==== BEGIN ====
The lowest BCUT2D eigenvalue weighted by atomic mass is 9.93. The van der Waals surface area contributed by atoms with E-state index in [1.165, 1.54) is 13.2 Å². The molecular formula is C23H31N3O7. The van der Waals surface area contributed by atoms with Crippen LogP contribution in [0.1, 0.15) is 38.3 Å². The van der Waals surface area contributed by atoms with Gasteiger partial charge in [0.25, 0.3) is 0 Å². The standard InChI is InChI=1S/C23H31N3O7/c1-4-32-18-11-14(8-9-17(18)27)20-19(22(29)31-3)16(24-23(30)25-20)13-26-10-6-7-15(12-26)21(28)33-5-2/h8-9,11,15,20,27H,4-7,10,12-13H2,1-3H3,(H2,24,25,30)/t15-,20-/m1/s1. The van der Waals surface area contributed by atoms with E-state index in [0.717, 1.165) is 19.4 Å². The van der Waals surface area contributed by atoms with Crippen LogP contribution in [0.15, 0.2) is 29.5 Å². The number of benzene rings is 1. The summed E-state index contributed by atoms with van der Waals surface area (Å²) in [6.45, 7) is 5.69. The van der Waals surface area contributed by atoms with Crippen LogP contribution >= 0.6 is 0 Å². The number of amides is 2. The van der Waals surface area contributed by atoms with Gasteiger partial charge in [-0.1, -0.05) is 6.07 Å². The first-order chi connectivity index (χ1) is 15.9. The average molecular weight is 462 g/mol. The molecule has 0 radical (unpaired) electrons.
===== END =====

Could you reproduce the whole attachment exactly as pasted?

The lowest BCUT2D eigenvalue weighted by atomic mass is 9.93. The van der Waals surface area contributed by atoms with E-state index in [1.165, 1.54) is 13.2 Å². The molecular formula is C23H31N3O7. The van der Waals surface area contributed by atoms with Crippen LogP contribution in [0.1, 0.15) is 38.3 Å². The van der Waals surface area contributed by atoms with Gasteiger partial charge in [0.25, 0.3) is 0 Å². The standard InChI is InChI=1S/C23H31N3O7/c1-4-32-18-11-14(8-9-17(18)27)20-19(22(29)31-3)16(24-23(30)25-20)13-26-10-6-7-15(12-26)21(28)33-5-2/h8-9,11,15,20,27H,4-7,10,12-13H2,1-3H3,(H2,24,25,30)/t15-,20-/m1/s1. The van der Waals surface area contributed by atoms with E-state index in [0.717, 1.165) is 19.4 Å². The van der Waals surface area contributed by atoms with Crippen LogP contribution in [0.15, 0.2) is 29.5 Å². The number of benzene rings is 1. The summed E-state index contributed by atoms with van der Waals surface area (Å²) in [6.45, 7) is 5.69. The van der Waals surface area contributed by atoms with Crippen LogP contribution >= 0.6 is 0 Å². The number of amides is 2. The van der Waals surface area contributed by atoms with Gasteiger partial charge in [-0.1, -0.05) is 6.07 Å². The first-order chi connectivity index (χ1) is 15.9. The average molecular weight is 462 g/mol. The molecule has 0 radical (unpaired) electrons.